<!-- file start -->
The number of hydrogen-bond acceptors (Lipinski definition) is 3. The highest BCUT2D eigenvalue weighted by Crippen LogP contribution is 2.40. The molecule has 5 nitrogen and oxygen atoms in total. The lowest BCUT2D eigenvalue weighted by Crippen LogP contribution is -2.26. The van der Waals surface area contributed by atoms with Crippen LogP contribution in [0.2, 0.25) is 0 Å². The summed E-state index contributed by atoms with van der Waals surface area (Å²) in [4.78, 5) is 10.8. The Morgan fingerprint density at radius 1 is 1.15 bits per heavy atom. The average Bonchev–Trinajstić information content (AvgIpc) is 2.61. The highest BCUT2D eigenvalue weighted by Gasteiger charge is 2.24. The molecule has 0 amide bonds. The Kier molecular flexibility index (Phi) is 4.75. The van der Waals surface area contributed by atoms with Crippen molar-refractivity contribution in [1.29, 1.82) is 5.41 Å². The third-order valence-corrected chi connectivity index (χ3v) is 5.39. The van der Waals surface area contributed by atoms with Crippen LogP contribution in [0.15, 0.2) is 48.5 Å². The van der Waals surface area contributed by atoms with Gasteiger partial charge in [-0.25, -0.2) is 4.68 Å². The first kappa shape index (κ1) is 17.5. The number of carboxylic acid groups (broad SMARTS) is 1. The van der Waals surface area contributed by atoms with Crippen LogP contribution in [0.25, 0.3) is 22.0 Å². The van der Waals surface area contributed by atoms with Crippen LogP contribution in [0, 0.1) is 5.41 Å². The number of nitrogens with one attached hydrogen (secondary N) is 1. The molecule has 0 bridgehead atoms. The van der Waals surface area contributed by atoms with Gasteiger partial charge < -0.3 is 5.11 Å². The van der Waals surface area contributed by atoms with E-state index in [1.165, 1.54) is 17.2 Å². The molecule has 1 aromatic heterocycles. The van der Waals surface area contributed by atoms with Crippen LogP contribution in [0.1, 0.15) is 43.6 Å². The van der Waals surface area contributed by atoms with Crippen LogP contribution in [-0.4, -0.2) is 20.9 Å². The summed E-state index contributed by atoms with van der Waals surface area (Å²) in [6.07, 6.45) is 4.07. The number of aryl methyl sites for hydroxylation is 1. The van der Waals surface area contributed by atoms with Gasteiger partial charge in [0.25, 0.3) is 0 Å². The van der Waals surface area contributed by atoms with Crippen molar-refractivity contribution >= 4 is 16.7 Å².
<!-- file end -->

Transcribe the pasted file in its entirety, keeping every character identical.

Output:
The number of hydrogen-bond acceptors (Lipinski definition) is 3. The highest BCUT2D eigenvalue weighted by Crippen LogP contribution is 2.40. The molecule has 5 nitrogen and oxygen atoms in total. The lowest BCUT2D eigenvalue weighted by Crippen LogP contribution is -2.26. The van der Waals surface area contributed by atoms with Crippen LogP contribution in [0.2, 0.25) is 0 Å². The summed E-state index contributed by atoms with van der Waals surface area (Å²) in [4.78, 5) is 10.8. The Morgan fingerprint density at radius 1 is 1.15 bits per heavy atom. The average Bonchev–Trinajstić information content (AvgIpc) is 2.61. The highest BCUT2D eigenvalue weighted by Gasteiger charge is 2.24. The molecule has 0 amide bonds. The Kier molecular flexibility index (Phi) is 4.75. The van der Waals surface area contributed by atoms with Crippen molar-refractivity contribution in [1.29, 1.82) is 5.41 Å². The third-order valence-corrected chi connectivity index (χ3v) is 5.39. The van der Waals surface area contributed by atoms with Crippen LogP contribution in [0.15, 0.2) is 48.5 Å². The van der Waals surface area contributed by atoms with Gasteiger partial charge in [-0.25, -0.2) is 4.68 Å². The first kappa shape index (κ1) is 17.5. The number of carboxylic acid groups (broad SMARTS) is 1. The van der Waals surface area contributed by atoms with Crippen LogP contribution in [0.25, 0.3) is 22.0 Å². The van der Waals surface area contributed by atoms with Crippen LogP contribution in [0, 0.1) is 5.41 Å². The number of nitrogens with one attached hydrogen (secondary N) is 1. The molecule has 0 bridgehead atoms. The van der Waals surface area contributed by atoms with Gasteiger partial charge < -0.3 is 5.11 Å². The van der Waals surface area contributed by atoms with E-state index in [1.165, 1.54) is 17.2 Å². The molecule has 1 aromatic heterocycles. The van der Waals surface area contributed by atoms with Crippen LogP contribution in [0.1, 0.15) is 43.6 Å². The van der Waals surface area contributed by atoms with Crippen LogP contribution in [-0.4, -0.2) is 20.9 Å². The summed E-state index contributed by atoms with van der Waals surface area (Å²) in [6.07, 6.45) is 4.07. The number of aryl methyl sites for hydroxylation is 1. The van der Waals surface area contributed by atoms with Gasteiger partial charge in [0.25, 0.3) is 0 Å². The van der Waals surface area contributed by atoms with Crippen molar-refractivity contribution >= 4 is 16.7 Å².